When signing his executive order on immigration November 21, President Barack Obama bypassed Congress, initiating a long sought reform. But evidence suggests that the reforms will benefit some sectors more than others, and may even be the source of increased competition in the labor market, marginalizing the overall effect on the U.S. economy.
The last time there was a significant overhaul of the immigration rules in the United States was under the Reagan administration in 1986. The 1986 Immigration Reform and Control Act granted approximately 1.7 million undocumented persons lawful permanent residency. In addition, it permitted roughly 1 million farm workers to apply for higher legal status, an impact that the current administration’s reform could emulate.
Studies have found that the 1986 law raised the incomes of the erstwhile undocumented workers, but much of the increase was due to newly naturalized farmworkers finding work in better-paying jobs such as in construction or manufacturing. By the 1990s, just 4 percent of the farm workers were still employed in the agricultural sector. Shifts into other sectors resulted in wage gains of between 5 percent and 16 percent among former farm workers who had gained legal status.
Some groups, such as the Center for Immigration Studies, see the sector shifts resulting from the 1986 law as deleterious to the labor market if repeated by the 4 million to 5 million undocumented immigrants President Obama’s executive order will benefit. According to this critique, the Obama initiative will result in increased competition in the U.S. job market, affecting many citizens still unemployed or underemployed in the wake of the Great Recession.
Because the president’s executive order will be limited in scope, the White House estimates that it will boost the gross domestic product by less than 0.1 percent over the coming decades. Had Congress enacted the measure that the Democratic-controlled Senate passed last year, but died in the Republican-controlled House, it would have added another 0.33 percent per year in GDP growth, according to the Congressional Budget Office.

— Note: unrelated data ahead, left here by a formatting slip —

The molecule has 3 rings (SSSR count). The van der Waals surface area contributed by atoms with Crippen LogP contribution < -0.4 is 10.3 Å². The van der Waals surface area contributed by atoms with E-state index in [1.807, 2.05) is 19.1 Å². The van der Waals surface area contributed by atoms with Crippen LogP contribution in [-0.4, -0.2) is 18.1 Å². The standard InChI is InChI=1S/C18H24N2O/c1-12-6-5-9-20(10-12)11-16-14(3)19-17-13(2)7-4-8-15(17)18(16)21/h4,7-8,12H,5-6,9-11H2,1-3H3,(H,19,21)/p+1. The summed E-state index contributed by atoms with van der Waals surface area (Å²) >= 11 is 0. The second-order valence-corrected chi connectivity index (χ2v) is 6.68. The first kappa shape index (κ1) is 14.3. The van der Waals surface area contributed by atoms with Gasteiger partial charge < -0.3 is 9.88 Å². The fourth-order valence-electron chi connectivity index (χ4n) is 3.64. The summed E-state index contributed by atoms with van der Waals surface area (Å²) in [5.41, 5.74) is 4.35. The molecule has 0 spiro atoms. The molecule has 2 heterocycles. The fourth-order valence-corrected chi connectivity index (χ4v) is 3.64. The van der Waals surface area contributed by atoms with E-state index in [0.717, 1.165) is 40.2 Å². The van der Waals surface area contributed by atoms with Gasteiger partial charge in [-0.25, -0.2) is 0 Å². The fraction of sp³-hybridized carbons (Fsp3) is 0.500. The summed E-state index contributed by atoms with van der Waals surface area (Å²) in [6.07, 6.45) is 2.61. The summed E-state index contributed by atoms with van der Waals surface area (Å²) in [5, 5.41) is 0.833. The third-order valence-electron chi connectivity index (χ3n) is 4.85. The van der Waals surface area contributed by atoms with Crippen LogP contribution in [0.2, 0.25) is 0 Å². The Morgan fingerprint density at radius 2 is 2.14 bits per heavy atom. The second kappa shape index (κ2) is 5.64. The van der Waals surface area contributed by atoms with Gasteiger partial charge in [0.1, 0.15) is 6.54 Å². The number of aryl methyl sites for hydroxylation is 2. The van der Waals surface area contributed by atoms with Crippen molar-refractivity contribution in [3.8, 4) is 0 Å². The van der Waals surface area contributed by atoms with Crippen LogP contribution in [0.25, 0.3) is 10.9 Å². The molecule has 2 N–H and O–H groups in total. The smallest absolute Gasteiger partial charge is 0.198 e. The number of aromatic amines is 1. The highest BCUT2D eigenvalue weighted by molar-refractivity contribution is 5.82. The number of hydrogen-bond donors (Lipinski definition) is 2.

While the business community is generally supportive of immigration reform, the technology sector believes the president’s executive order falls short of helping essential skilled immigrant workers. That is because the Obama plan, though streamlining some of the rules governing the H-1B visa for skilled workers, does not lift the annual cap of 65,000 such visas.
Congressional action, not executive action, would be required to lift the ceiling on H-1B visas or other visas tailored for the immigration of foreign entrepreneurs, and to put in place comprehensive changes that a future president would be unable to reverse, as one could with Obama’s executive order. In order for immigration reform to have a more substantial positive impact on the U.S. economy, Congress would have to do what the president has implored it to do for years: pass a bill.